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Birds, Bats, Fungus, and Plants: Modeling Population Dynamics of Tropical Forest Pioneers

Principal Investigator: Drs. K. Greg Murray and Brian Yurk (Mathematics)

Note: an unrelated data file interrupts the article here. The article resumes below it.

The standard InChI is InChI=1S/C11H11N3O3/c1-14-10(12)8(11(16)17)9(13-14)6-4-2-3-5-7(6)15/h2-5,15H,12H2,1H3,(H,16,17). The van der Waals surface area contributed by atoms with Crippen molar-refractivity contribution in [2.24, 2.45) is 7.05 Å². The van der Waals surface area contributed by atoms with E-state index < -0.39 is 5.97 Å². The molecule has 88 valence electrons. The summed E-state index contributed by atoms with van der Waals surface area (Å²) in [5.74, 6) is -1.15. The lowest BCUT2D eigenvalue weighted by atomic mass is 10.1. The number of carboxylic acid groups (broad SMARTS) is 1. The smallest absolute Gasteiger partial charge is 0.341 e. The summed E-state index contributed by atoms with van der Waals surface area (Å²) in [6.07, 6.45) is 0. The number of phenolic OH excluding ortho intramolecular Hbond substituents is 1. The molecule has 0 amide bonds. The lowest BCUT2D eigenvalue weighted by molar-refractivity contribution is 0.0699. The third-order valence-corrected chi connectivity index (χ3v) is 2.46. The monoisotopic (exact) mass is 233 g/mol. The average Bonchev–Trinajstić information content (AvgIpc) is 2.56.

Tropical rainforests are legendary for their biological diversity and for the complexity of interactions among their species. The interactions between animals and plants are especially prominent – animals are important as pollinators, seed dispersers and seed predators, and plants are under strong selection pressure to reinforce the positive interactions with animals and to weaken the negative ones. “Pioneer” plants – those that specialize on colonizing recently disturbed patches of forest but which cannot compete in the shaded understory – constitute a model system in which to study tropical plant-animal and plant-microbe interactions. Our research group seeks to understand how seed dispersers, seed predators, microbial pathogens, and physical disturbance interact to influence the demography of tropical pioneer plants and thus the maintenance of forest structure and species composition. We are especially interested in questions that encompass several levels of biological organization or that combine the approaches of other disciplines (e.g., mathematics, computational science, and organic chemistry) with those of ecology. The focus of this particular project is to combine data on pioneer demography and forest disturbance rates with mathematical models that address the evolution of life history traits (“how to be a pioneer plant”) and the potential consequences of climate change for forest composition. Students involved in this research will employ tools from mathematics (e.g., linear algebra) and computational science (e.g., MATLAB), and those participating during the summer may have the opportunity to collect field data in Costa Rica. All students will participate in hypothesis formation, experimental design, data acquisition and analysis. They will routinely read and discuss scientific literature, and they will have ample opportunity to develop skills for writing scientific papers and delivering scientific presentations.